Over the past twenty years, a joint research program has led to new discoveries on the environmental factors making kids sick.
A new report released last week from the Environmental Protection Agency (EPA) and the National Institute of Environmental Health Science (NIEHS) details two decades worth of groundbreaking work from researchers nationwide on children’s environmental health. The report finds that the two agencies’ research and outreach has raised awareness of children’s issues nationwide, and led to “new detection, treatment, and prevention strategies” related to health issues that we know disproportionately impact communities of color, like asthma and poor birth outcomes.
President Trump’s EPA budget would completely eliminate funding for much of this critical research under the Science to Achieve Results (STAR) program. The budget was released back in May 2017, and EPA Administrator Scott Pruitt has even testified before Congress that he supports the full elimination of the program due to “redundancies and inefficiencies.”
All Families Benefit From EPA & NIEHS Research
Eliminating the funding for STAR research makes little sense based on its widespread support, and many in Congress have pushed back on Trump’s plan. Independent research by the National Academies of Science found that the STAR grants, “reduce the cost of regulations, protect public health, and save lives.” In 2016, children’s environmental health research partially supported by a STAR grant found that infants may be exposed to arsenic through rice cereal. This led to the Food and Drug Administration (FDA)’s proposed regulations to protect infant health from the toxin — a clear case study of our tax dollars at work, helping us better understand childhood illness and developmental issues, and how to create policy that prevents it.
Research on Children’s Health Disparities
Since 1997, EPA and NIEHS have partnered with children’s research centers at universities like Columbia, UC Berkeley, and Duke to better understand the impact of environmental factors like air pollution, BPA, and pesticides on children’s health outcomes. This research matters for communities of color, who are particularly vulnerable to poor health outcomes and environmental risks.
Communities of color have long endured living close to heavy polluters, such as power plants or highways in urban areas. Nationwide, communities of color breathe in ~40% dirtier air than white communities, and black kids have the highest rates of asthma. Research from University of Southern California detailed in the new report found that asthma increased in children who lived closer to freeways, even if there was no family history.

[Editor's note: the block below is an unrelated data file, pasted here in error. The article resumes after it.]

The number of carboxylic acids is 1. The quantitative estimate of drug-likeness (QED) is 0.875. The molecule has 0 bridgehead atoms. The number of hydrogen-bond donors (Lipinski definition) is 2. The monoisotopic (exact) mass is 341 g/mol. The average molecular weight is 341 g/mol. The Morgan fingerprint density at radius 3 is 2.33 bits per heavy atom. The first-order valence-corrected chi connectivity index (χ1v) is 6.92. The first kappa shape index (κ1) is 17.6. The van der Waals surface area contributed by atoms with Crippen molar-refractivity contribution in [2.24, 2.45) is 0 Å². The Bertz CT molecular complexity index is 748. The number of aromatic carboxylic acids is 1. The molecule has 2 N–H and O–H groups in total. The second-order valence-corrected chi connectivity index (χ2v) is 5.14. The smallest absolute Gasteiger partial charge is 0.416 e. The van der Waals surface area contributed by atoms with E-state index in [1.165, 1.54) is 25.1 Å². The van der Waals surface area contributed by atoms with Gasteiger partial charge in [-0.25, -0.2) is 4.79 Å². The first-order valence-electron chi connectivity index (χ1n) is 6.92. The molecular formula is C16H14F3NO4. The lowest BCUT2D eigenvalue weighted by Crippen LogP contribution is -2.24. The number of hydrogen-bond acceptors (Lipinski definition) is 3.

The report also discusses critical research that uncovered environmental health disparities for children of farmworkers. UC Berkeley found that, “Latino fathers exposed to known or possible carcinogens such as pesticides, polycyclic aromatic hydrocarbons (PAHs) in combustion exhaust, and chlorinated hydrocarbons at work were more likely to have children with leukemia.” Prevention strategies and outreach to farmers on how to wash off or remove dangerous pesticides were also funded under this work.
Communities and Research Must Work Together
Too many times, research happens in a bubble. But part of the requirements of STAR funding from EPA and NIEHS is that they work with communities to research and find actionable solutions to environmental health issues. This is commonly referred to as community-based participatory research. In fact, WE ACT for Environmental Justice has worked for nearly two decades with Columbia University’s Center for Children’s Environmental Health and Dr. Frederica Perera. Starting in 1998, WE ACT supported and advised on a long-term research project to better understand environmental health in pregnant women and their children. A cohort of Latina and Black women from northern Manhattan were enrolled in the program to examine their prenatal and postnatal exposure to air pollution, bisphenol A (BPA), flame retardants, and pesticides on childhood health and development. According to the new report, “These studies have been instrumental in the field, finding associations between certain environmental exposures and multiple adverse outcomes including reduced birth weight, obesity, attention-deficit hyperactivity disorder (ADHD), reduced IQ, and anatomical brain changes. The research has also revealed interactions between toxicant exposure and stressors related to poverty.”
We Need Continued Funding of Scientific Research
The 2018 EPA budgets are likely not up for vote until early December, and while the House has agreed on fewer cuts to the EPA budget, an approved budget isn’t expected until the end of the year. Bottom line: stopping children’s health cuts shouldn’t be controversial. Communities across the country need more, not less science to inform stronger policy at all levels of government, and to protect our kids. WE ACT supports continuing the rigorous, community-based research detailed in this new report. And we ask our elected officials to ensure that these programs are fully funded in the new year.